I discovered after the massage that my pain had become like white noise, always there yet invisible in its ubiquitousness. As my discomfort is alleviated, I’m growing excited about the possibilities. I know that the symptoms won't completely disappear, but a reduction is welcome.

I was sick for two days afterward, likely from the release of toxins from my muscles into my system during the massage, and the experience was worth the cost and the illness. I’ve slowed down on my plans to leave Bangkok, and plan on returning for more massages as long as they continue to heal me, or until I fly to Vietnam.

Goodbye, Portland

 Portland, from my fourth floor apartment window

Portland, from my fourth floor apartment window

My time in Portland has been a period of healing, and I'm excited to leave and pursue the next adventure. While here I’ve experienced snows, enchanting rainstorms, skies filled with balloon-like clouds, filthy heat, parking problems, a horrific homeless problem that intensifies daily, Forest Park, and plenty of bad movies, along with several good ones. And construction - there's way too much construction. I'll miss the building the least, and the clouds the most.

I’ll also miss my 170 square foot apartment that is so small it made the cheap motels I stayed in while traveling feel expansive and often luxurious. I won't miss owning a car, nor having needless possessions cluttering my life.

One can never go home again (as Kazantzakis reminds us in The Odyssey: A Modern Sequel), and should I visit Portland in the future, it won't be the same as today due, in part, to the construction and growth. While out walking recently, I heard someone complain to a friend that “it's all this industrial shit,” referring to the development around my apartment building. In 20 years, when the industrial aesthetic has lost its cachet, we'll look upon these buildings and see them as tired and dated, while some new style will feel modern and fresh. In 50-75 years Portland will be seen as a panacea where the industrial aesthetic merits study because the city has so much of it. The buildings will act like the rings of a Redwood, marking the city’s age.

My neighbor, whose backyard I look into when I peek out my window, has a sign on their front lawn saying “Stop Destroying Portland.” It's already too late. The old city is dying and being replaced by something different.

The President and the Press

But for a humble secret agent, [death is] an everyday thing, like whiskey. And I’ve been drinking all my life.~ Lemmy Caution

Today is the day that the Boston Globe has encouraged American newspapers to pen opinion pieces about the necessity for a free press and to protest President Trump’s attacks on the media. I might not be a journalist, but I am an American, and I feel that it’s time for all of us to speak out against these attacks. 

While many opinions have been written about the role that the press plays in keeping the often-nefarious other players in check, my favorites come from Alexis de Tocqueville’s Democracy in America, a book that one hopes every president since Andrew Jackson has read. However, I also deeply appreciate Jean-Luc Godard’s film Alphaville, and as I worked through this piece, I realized that I want to focus on the character Beatrice; she represents so many players in the current political environment: immigrant parents who have been separated from their children; the press; and, significantly, the majority of the electorate in America who didn’t vote for the current president.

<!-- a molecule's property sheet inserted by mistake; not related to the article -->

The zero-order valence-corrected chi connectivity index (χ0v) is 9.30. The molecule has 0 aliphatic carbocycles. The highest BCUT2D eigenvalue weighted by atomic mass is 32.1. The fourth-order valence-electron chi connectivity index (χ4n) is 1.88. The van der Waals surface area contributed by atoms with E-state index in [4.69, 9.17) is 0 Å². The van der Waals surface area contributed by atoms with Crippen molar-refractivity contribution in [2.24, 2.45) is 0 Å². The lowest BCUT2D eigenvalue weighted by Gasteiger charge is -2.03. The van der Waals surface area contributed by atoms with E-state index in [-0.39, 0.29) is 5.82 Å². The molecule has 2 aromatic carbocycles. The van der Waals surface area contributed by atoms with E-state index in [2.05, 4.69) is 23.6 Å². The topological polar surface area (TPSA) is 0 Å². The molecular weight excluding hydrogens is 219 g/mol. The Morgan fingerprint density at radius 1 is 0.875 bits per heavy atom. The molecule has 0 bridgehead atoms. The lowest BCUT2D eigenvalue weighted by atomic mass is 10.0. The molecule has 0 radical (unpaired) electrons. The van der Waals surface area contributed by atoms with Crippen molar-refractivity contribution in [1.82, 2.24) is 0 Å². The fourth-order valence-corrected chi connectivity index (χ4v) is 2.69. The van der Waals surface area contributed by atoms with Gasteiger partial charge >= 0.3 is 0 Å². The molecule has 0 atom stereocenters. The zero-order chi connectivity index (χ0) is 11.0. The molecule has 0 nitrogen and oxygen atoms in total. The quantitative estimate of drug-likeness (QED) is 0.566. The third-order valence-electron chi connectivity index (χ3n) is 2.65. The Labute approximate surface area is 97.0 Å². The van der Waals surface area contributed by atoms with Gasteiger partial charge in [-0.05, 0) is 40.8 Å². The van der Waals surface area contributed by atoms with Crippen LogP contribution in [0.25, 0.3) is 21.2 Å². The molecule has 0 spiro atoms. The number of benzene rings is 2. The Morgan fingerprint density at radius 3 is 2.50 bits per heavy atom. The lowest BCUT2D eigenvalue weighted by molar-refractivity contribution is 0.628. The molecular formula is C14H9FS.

The film opens with a bright pulsing eye, one which previsions Stanley Kubrick's HAL, blinking on and off, leaving the viewer with the impression that we're being surveilled through our television screens. The pulsing eye belongs to the Alpha 60 computer, which runs the city. This is a city that appears to have fully mastered constant surveillance. Unlike Bentham’s panopticon, whose victims are left to wonder if they are being observed, Alphaville’s residents appear to be under surveillance at all times. We soon learn that this is a city that is run on order, logic, and efficiency, and is, culturally, essentially an ant or termite colony. Illogic is considered a capital offense, and suicide and state-sanctioned murder are common. 

Secret agent Lemmy Caution drives a Ford Mustang into the city, the only one of its kind that we see in town, signifying his individuality. He arrives pretending to be a reporter, and as he approaches the city, he sees a sign saying “Silence, Logic, Safety, Prudence” - Alphaville’s motto. From his car alone we know that Caution, named ironically, is a contrarian force in Alphaville. We also know that this isn’t a healthy environment. 

Through Caution, we're shown the citizenry. They’re restrained, uninspired, anesthetized automatons. Each knows their role, but none exhibit passion. They function simply as extensions of the Alpha 60 computer.

The anesthetization of the citizenry becomes apparent when Beatrice, a third-level seductress, escorts Caution to his hotel room. As they walk, he insults her repeatedly, yet she doesn’t respond. No anger, no offense, nothing at all. Instead, she asks him the same questions that we later hear other seductresses asking: “Are you tired, sir?”, “Would you like to sleep, sir?”, “If you’re tired, you can rest, sir.”